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Greater Cleveland Partnership partners with NASA’s Glenn Research Center to tackle the digital divide

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CLEVELAND, Ohio – The Greater Cleveland Partnership is teaming up with NASA’s Glen Research Center to tackle digital inequalities in a way only a space agency could do: by using the moon.

Researchers at NASA’s Compass Lab in Glenn have used “lunar network approaches” to solve technical problems with connectivity and Wi-Fi availability on Earth, according to a recent press release.

Dena Cipriano, spokesperson for the Greater Cleveland Partnership, said researchers are applying the same approach that helps astronauts gain broadband access on the moon.

The NASA study compared a lunar surface to an area around Cleveland. The results showed that at least 20,000 Wi-Fi routers attached to streetlights or other utility poles would solve the city’s connectivity problems.

“This technology review will help inform key aspects of the collaborative strategy to resolve the digital divide in Greater Cleveland,” said Marty McGann, executive vice president of advocacy and strategy for the GCP, in a press release. “Solving this problem will have lasting effects on the growth of our economy for years to come and is a major step towards creating a much more equitable and inclusive economy. “

The coronavirus pandemic has exposed a significant digital divide between families in Cuyahoga County, especially as students have switched to online learning. A study by the National Digital Inclusion Alliance, a nonprofit dedicated to ending digital inequalities, found that nearly 31% of households in Cleveland do not have high-speed internet access.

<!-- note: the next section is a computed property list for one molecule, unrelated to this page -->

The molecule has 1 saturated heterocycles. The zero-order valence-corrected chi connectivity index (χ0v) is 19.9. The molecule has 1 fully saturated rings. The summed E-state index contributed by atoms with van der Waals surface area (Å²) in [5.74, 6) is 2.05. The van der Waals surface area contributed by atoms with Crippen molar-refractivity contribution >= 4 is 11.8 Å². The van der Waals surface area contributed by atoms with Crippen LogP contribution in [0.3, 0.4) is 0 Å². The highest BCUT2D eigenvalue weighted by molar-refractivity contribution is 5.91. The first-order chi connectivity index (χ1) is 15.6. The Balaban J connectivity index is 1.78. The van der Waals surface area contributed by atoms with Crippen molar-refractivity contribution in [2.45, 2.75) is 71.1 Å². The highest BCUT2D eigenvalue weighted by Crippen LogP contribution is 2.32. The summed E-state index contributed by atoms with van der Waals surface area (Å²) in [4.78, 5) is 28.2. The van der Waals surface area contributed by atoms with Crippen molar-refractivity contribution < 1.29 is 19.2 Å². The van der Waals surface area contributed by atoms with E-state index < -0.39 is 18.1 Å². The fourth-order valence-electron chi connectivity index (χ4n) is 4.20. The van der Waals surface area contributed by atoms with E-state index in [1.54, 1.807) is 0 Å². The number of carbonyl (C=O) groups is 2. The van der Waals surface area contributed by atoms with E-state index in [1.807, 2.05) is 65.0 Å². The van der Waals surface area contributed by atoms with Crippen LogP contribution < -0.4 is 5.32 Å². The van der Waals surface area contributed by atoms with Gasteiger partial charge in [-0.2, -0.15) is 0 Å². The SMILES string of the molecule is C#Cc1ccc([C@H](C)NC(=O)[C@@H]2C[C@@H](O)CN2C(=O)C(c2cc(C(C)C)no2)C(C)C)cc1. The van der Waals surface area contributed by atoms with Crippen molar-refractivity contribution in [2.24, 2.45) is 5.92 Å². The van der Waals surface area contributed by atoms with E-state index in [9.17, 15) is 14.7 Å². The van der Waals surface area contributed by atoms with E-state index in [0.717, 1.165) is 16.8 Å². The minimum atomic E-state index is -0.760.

As a result of the study, the GCP contacted NASA’s Glenn Research Center to help resolve the issue, the press release said.

The NASA study determined that routers spaced less than 100 meters apart would provide a download speed of about 7.5 megabits per second (Mbps) in a four-person house, according to the press release. Individual routers would connect indoor and outdoor users within 50 meters of its host pole.

This level of connectivity is sufficient to complete schoolwork and participate in virtual calls, among other internet-based activities. But it’s not high enough to allow 4K streaming, said Steve Oleson, NASA Glenn Compass Team Leader.

“If we move the routers a bit closer, 50-75 meters apart, it improves bandwidth dramatically,” Oleson said in the press release.

Cuyahoga County issued a request for proposals (RFP), asking companies to develop solutions that would lead to affordable internet access throughout the county.

The county has also partnered with companies like TMobile and the Cleveland Clinic and nonprofits like DigitalC and PCs for People to create a digital equity coalition.


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